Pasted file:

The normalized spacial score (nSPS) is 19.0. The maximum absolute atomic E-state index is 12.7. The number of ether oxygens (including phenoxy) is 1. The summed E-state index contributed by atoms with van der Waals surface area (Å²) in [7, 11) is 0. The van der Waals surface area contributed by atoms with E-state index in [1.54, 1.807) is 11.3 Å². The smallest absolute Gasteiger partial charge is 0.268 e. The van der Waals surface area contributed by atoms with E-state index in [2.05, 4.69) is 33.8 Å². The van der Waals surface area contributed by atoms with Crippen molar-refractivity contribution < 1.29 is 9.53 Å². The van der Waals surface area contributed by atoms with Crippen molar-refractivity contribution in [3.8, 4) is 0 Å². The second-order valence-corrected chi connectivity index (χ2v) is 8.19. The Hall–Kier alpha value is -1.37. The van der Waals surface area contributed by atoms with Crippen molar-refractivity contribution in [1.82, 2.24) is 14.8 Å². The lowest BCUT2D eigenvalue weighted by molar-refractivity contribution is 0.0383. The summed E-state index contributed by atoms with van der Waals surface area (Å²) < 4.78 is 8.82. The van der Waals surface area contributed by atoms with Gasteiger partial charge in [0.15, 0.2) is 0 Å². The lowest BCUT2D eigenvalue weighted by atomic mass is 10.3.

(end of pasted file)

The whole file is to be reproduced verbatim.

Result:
The normalized spacial score (nSPS) is 19.0. The maximum absolute atomic E-state index is 12.7. The number of ether oxygens (including phenoxy) is 1. The summed E-state index contributed by atoms with van der Waals surface area (Å²) in [7, 11) is 0. The van der Waals surface area contributed by atoms with E-state index in [1.54, 1.807) is 11.3 Å². The smallest absolute Gasteiger partial charge is 0.268 e. The van der Waals surface area contributed by atoms with E-state index in [2.05, 4.69) is 33.8 Å². The van der Waals surface area contributed by atoms with Crippen molar-refractivity contribution < 1.29 is 9.53 Å². The van der Waals surface area contributed by atoms with Crippen molar-refractivity contribution in [3.8, 4) is 0 Å². The second-order valence-corrected chi connectivity index (χ2v) is 8.19. The Hall–Kier alpha value is -1.37. The van der Waals surface area contributed by atoms with Crippen molar-refractivity contribution in [1.82, 2.24) is 14.8 Å². The lowest BCUT2D eigenvalue weighted by molar-refractivity contribution is 0.0383. The summed E-state index contributed by atoms with van der Waals surface area (Å²) < 4.78 is 8.82. The van der Waals surface area contributed by atoms with Gasteiger partial charge in [0.15, 0.2) is 0 Å². The lowest BCUT2D eigenvalue weighted by atomic mass is 10.3.